A Black Sea terminal intended for the export of Kazakh oil has been ordered to shut down for 30 days by a court in southern Russia. The stop was justified with possible environmental damage, as the Interfax news agency reported on Wednesday night. Most recently, there had been disagreements between Russia and the neighboring Central Asian ex-Soviet republic of Kazakhstan because of the Ukraine war.
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The operating company Caspian Pipeline Consortium (CPC) is “forced to implement the court decision” but will appeal against it, according to a statement from the company. According to official information, the documentation for the emergency plan for the elimination of any oil spills is incomplete.
The authorities had originally given CPC until November 30 to eliminate the violations, but in a court hearing on Tuesday, the regional transport supervisory authority surprisingly called for the terminal to be closed – and was right.
80 percent of the oil exported from Kazakhstan flows through the terminal in the southern Russian port city of Novorossiysk – Kazakhstan does not have its own access to the world’s oceans. The handling capacity is 67 million tons of oil per year.
The President of the ex-Soviet Republic of Kazakhstan, Kassym-Jomart Tokayev, recently promised the EU oil and gas supplies. “Kazakhstan is ready to use its hydrocarbon potential to stabilize the situation on world and European markets,” his press service quoted him as saying after a phone call with EU Council President Charles Michel.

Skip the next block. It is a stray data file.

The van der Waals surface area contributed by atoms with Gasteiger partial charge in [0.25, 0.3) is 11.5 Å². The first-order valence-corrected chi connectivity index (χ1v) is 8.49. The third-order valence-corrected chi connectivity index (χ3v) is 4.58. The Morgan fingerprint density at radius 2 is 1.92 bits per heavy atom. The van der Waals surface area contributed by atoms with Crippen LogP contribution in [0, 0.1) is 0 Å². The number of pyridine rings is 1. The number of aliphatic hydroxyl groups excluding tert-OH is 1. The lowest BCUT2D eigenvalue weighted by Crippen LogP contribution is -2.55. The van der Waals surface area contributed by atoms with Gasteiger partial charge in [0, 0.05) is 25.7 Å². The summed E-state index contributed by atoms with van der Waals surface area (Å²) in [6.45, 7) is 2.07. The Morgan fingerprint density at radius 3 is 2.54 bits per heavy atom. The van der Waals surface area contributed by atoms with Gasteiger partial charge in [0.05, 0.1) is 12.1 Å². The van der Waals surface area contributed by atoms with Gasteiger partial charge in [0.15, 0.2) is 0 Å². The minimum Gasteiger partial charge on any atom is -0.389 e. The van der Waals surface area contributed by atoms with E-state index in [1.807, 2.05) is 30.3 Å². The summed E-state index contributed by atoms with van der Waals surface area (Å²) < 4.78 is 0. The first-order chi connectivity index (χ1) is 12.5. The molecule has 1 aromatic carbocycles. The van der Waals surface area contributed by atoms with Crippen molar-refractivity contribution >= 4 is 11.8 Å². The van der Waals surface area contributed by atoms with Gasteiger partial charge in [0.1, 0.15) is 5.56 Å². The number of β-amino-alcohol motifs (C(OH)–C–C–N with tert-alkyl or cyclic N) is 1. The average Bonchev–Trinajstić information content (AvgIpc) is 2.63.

Kazakhstan could form a kind of “buffer zone” to compensate for the imbalances in the distribution of energy between East and West and North and South, it said. In this context, Tokayev called on the EU to expand alternative transport corridors – including through the Caspian Sea. This would allow raw materials to be delivered to Europe bypassing Russia.
Resource-rich, authoritarian Kazakhstan is part of the Russian-dominated Eurasian Economic Union and the Collective Security Treaty Organization (CSTO) military bloc. CSTO units were ordered to the ex-Soviet republic after unrest in Kazakhstan earlier this year and helped the political leadership to stabilize the situation in their favour.
However, in Kazakhstan there are also concerns about Moscow’s influence. The Kazakhs fear territorial claims by the Russians in the north of their country.